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DropBox/GoogleDrive-style 2-way sync using rsync and fswatch
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🌟 Simple realtime 2-way sync.


I often find myself editing quite a few files on remote hosts; for anything non-trivial I like to use local-running tools such as Sublime. I've used rsub, it's very nice and lightweight. Sometimes(often) the light editing turns heavier and more and more files are worked on. I have noticed that when the ssh tunnel dies and is recreated while a file is open, the file will be truncated to zlitch --a glitch to look out for that is more likely to occur when multiple files are open.

When things keep getting heavier, I've then used sshfs to mount a remote directory and fuse it to the local filesystem. This usually works ok, but for some types of workflows such as sublime projects with a lot of files in subfolders (node_modules? --sometimes this one starts to feel like a whole Gentoo distro) it is inadequate. Search becomes extra slow. The SublimeText project tree spins and spins and spins, features that have become automatisms are unworkable. Also, open files prevent the tunnelling connection from exiting; and a broken tunnel (say you close your laptop without closing everything and unmounting) can leave the fuse subsystem in a weird state, where you cannot remount to the previous location until a reboot, as well as other minor glitches.


DuplexRsync is a simple and pretty sweet (although only lightly tested as of 2019/03, PLEASE BE CAREFUL AND ALWAYS HAVE BACKUPS and/or VERSIONING!) solution based on fswatch and rsync. It's a single file you'll put in your local directory that will maintain (DropBox|GoogleDrive)-style 2-way sync between the current directory and a remote directory via SSH. This has the advantage to work fine when offline. This bash script is a bit macOSX-centric because that's what I use locally, please feel free to adapt. By default the script excludes node_modules and all folders that start with a period. (.git etc)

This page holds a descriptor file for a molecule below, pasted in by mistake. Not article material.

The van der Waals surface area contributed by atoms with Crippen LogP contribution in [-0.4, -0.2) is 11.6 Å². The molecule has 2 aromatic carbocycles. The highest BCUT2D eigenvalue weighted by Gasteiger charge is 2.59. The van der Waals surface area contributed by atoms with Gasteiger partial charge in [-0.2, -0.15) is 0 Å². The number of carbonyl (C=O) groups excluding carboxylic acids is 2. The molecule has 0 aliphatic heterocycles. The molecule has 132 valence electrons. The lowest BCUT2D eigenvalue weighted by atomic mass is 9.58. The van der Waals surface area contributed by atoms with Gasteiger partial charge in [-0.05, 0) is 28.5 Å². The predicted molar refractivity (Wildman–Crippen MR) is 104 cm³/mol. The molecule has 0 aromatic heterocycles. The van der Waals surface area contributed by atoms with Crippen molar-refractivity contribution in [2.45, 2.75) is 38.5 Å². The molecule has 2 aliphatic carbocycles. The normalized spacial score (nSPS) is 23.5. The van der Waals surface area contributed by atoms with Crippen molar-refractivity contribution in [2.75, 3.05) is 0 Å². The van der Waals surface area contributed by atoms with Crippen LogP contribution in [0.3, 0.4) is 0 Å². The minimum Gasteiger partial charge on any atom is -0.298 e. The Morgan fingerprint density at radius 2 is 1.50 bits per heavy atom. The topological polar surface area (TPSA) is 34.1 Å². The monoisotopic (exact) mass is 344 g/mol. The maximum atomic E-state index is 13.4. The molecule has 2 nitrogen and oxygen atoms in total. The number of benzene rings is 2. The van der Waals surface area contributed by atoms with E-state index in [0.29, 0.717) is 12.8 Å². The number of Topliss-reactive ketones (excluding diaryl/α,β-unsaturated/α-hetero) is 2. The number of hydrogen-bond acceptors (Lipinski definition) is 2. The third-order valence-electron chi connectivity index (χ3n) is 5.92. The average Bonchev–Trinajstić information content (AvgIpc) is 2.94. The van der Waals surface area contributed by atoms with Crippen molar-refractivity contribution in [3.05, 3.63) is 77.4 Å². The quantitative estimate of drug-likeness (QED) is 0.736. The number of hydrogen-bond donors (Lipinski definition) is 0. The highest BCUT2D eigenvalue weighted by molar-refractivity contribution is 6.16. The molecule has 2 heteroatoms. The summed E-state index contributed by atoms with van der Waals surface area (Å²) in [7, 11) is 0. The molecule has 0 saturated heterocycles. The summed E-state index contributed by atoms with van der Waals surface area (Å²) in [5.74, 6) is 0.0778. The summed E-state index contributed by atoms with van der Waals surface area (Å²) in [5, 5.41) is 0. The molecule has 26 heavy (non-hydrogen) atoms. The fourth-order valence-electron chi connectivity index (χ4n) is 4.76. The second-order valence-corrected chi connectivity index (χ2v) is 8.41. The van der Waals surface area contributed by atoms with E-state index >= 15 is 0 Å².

If a file has been edited on both ends while offline (duplexRsync not running), merging will simply crush the oldest edit; it will never results in conflict files. This is harsh but simpler; with git these days I think edits that have some value should be committed, so we delegate versioning there.

If you attempt to sync mismatched folders, a lot of files in the remote folder would get deleted. When launching duplexRsync you'll be prompted to either merge the folders (create these files in the local folder), or destroy all the extra files in the remote folder.

Latency for multiple remote edits to propagate to local folder is set by default to 3 seconds, this prevents infinite cycling of change detection. Over very slow network connections you might need to increase this value.


on your remote machine you'll need fswatch:

sudo add-apt-repository ppa:hadret/fswatch
sudo apt-get update
sudo apt-get install -y fswatch

on your local machine you'll need brew, that's it. This script will install the other required components (socat fswatch and gnu-getopt)

chmod u+x
./ --remoteHost user@


This is a simple solution, it does not implement any distributed locking. If you or processes are editing at both ends simultaneously, over and above the crushing of the oldest edit of the same file mentioned, there's a window while a newly created file can get deleted. Conversely but less serious, there's also a window during which a deleted file could be recreated. An argument to --delete-older-than "seconds" in rsync would mitigate the first edge case, I think the second one(zombie file coming back) is a an annoyance I can live with.


Thanks for all the feedback in various forums. Here are a few related projects that have been brought to my attention. I have not tried any of these, they all look very well written; they could come in handy later.



That's it!🔥 Cheers!

Please Note: A few hidden files are created to maintain the 2-way sync, they all start by .____*. The remote directory will be straight off the home of your remote user's home; there's an optional --remoteParent if you need to change that.

License: MIT

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